Monday, June 22, 2015
Failure to Launch
Last week a 21-year-old South Carolina man took a gun into a prayer meeting at an African American church and shot nine people dead.
The shooter planned to kill himself when he was finished, but he ran out of bullets.
He fantasized that his actions would start a race war.
In this, too, he failed.
Failed Young Men
Dyllan Roof never got traction as an adult. His family life fell apart when his father and stepmother divorced and she moved away. He repeated his freshman year of high school and then dropped out. He did not have a job or any prospect for a career. He used drugs. His father gave him, or gave him the money to buy, the gun he used to kill nine generous, kind people.
Unfortunately he is not alone. There are many Dyllan Roofs in this world.
In the last two weeks, without intending to do so, I have posted about two other young men who turned personal frustration into justifications for murder.
On June 12, it was a 20-year-old black man with nothing much going for him besides a gun. He settled a verbal argument by killing two men. He will be in prison until he is 92, if he lives that long.
On June 10, it was Anders Breivik, a Norwegian man who set a bomb and then went on a shooting spree, killing 77 people. He had convinced himself that Muslims were destroying Europe. Like Roof, he had delusions that his rampage would set off a race war. He too is in prison, likely for the rest of his life.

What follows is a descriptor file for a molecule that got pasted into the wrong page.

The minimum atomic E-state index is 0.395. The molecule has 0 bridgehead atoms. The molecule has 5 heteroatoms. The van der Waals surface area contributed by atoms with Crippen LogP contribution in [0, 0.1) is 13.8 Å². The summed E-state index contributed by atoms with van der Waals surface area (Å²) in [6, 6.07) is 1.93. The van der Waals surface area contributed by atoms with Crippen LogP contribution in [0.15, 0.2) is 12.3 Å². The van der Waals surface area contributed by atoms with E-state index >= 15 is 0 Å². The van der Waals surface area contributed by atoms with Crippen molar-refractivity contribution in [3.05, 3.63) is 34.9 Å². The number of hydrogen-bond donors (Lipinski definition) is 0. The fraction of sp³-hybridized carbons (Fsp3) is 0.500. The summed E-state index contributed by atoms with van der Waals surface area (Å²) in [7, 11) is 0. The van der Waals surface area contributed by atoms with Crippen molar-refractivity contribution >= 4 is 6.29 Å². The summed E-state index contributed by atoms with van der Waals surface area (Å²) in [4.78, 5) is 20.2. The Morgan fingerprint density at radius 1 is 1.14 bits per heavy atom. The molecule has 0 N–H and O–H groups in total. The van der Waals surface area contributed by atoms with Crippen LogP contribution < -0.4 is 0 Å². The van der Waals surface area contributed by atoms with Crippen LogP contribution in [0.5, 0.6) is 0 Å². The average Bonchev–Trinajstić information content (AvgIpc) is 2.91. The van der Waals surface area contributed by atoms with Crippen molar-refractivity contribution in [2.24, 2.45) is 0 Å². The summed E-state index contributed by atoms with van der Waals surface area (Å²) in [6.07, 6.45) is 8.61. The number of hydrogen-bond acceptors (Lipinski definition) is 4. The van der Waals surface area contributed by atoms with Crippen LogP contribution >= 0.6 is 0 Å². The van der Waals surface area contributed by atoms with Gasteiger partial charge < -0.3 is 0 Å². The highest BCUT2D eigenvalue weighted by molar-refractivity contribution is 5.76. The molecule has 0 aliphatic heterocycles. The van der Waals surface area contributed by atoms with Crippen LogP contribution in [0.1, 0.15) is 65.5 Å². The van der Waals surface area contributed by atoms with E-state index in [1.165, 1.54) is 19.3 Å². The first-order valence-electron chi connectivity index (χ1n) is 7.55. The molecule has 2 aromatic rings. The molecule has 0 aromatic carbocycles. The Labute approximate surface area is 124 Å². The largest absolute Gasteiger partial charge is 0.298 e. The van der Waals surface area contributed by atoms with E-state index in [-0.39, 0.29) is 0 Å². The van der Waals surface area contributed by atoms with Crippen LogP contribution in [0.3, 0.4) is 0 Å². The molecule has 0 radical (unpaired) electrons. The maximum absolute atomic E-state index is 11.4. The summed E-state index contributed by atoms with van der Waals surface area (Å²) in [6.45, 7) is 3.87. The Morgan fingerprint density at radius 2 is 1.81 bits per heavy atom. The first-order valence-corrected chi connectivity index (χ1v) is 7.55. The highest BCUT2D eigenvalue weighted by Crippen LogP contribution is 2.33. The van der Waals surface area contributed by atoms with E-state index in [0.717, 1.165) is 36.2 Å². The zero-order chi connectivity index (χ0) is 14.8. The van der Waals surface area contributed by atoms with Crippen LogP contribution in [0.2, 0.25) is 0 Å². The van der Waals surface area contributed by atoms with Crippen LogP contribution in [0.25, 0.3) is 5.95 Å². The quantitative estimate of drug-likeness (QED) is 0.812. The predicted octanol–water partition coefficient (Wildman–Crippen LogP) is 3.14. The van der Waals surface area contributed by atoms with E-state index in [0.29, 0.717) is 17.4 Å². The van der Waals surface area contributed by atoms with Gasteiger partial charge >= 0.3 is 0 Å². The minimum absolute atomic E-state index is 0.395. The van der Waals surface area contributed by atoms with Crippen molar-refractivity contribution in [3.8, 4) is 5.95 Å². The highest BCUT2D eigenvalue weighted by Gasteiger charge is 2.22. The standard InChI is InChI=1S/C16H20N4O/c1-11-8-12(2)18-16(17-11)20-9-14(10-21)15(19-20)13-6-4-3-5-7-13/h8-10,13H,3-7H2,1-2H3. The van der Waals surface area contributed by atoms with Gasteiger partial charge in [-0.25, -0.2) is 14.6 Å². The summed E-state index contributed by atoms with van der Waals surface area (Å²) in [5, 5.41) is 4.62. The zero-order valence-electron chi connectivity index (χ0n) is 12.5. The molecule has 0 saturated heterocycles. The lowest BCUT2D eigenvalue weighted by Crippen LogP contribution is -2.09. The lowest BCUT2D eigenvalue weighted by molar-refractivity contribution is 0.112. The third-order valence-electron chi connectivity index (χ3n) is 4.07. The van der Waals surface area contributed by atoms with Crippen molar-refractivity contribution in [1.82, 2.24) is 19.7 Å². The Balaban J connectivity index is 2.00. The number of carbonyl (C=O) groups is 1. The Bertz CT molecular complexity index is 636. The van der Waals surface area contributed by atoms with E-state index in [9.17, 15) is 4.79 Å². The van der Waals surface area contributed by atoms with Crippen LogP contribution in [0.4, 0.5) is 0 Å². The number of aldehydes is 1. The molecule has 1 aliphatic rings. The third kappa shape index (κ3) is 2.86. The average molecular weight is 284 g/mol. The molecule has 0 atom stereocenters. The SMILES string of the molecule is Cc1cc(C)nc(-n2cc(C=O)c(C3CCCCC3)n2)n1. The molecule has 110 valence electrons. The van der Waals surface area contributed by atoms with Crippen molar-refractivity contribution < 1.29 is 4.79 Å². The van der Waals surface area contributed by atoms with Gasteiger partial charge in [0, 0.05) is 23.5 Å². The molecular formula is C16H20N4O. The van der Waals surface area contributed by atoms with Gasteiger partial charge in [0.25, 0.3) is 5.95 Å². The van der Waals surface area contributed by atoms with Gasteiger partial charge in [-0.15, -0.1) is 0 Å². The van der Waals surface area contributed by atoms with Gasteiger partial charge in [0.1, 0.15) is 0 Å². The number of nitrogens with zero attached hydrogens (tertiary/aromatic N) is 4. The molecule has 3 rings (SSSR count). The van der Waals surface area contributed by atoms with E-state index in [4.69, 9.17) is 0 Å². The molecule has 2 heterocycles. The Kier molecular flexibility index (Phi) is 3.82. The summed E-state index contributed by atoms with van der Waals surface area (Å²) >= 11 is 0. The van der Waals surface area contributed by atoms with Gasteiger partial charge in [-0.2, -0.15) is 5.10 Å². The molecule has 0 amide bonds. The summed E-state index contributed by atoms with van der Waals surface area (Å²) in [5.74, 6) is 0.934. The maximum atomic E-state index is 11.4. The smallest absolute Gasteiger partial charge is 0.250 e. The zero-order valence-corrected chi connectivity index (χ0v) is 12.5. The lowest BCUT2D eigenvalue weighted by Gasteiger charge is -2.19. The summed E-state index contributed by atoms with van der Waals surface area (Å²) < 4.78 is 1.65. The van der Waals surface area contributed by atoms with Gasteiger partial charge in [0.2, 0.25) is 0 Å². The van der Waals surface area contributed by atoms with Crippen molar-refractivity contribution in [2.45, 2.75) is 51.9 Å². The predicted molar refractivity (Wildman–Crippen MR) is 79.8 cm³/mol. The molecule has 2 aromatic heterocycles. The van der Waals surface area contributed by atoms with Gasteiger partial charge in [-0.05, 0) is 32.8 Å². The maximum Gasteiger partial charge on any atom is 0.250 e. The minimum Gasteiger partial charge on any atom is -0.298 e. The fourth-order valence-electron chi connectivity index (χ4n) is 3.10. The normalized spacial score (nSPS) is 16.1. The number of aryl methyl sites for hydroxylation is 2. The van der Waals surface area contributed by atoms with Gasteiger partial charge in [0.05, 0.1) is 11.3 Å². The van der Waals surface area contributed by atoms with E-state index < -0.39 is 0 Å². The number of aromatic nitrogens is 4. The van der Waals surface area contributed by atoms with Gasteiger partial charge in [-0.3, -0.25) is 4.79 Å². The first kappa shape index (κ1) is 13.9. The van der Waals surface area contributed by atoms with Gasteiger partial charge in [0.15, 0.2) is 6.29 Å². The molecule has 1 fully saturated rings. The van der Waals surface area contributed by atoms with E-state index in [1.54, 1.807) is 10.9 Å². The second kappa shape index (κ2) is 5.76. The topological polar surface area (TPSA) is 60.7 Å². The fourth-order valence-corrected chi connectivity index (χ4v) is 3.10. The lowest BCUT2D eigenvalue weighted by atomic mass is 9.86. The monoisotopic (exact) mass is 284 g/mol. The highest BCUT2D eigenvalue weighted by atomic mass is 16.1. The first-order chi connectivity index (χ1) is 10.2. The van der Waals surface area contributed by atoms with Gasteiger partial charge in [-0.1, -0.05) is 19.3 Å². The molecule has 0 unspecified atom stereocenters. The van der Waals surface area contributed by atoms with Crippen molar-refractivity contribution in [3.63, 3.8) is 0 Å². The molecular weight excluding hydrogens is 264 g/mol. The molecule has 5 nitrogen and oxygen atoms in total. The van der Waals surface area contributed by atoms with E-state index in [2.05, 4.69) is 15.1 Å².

None of these guys was going anywhere. The power to kill was the only power any of them had. They used that power deliberately.
There are many more young men, equally frustrated and going nowhere but not violent. It is time to do something about their failures to launch.
Helping Lost Boys
At the last report I could find, for 2013, the U.S. high school graduation rate had reached a new high, 75 percent. My guess is that most of the dropouts are young men. College enrollment, we know, is now 60 percent women.
A high school diploma, even from a crummy school, makes a difference. It tells a potential employer that a young person has stuck with something to its completion. It unlocks access to vocational school and community college.
I can imagine some things that might keep guys in school -- more male teachers (particularly military veterans), more tech classes, internship opportunities in skilled trades, more adult attention instead of suspension for misbehavior, and outreach to bring truants back into the classroom.
It also wouldn't hurt to make economic growth a national priority. Young people want careers, not part-time jobs at a higher minimum wage. Why not also make it easier for people -- young men who've mastered a skill, say -- to start their own businesses?
How about rethinking our juvenile justice system? When young people act out, prosecution might not be the best response. It would be nice -- maybe impossible, but nice -- if young miscreants could be paired with good people like the ones Dyllan Roof met at that church in Charlotte. The last resort should be locking young offenders up with other boys who have all the same problems.
Most of all, young men need strong families, particularly fathers and uncles and grandfathers. Boys crave the guidance of honorable men like thirsty sponges.
Dyllan Roof's father will not be held legally responsible for what his son has done, but unless he is an inhuman monster he will carry a heavy burden for the rest of his life.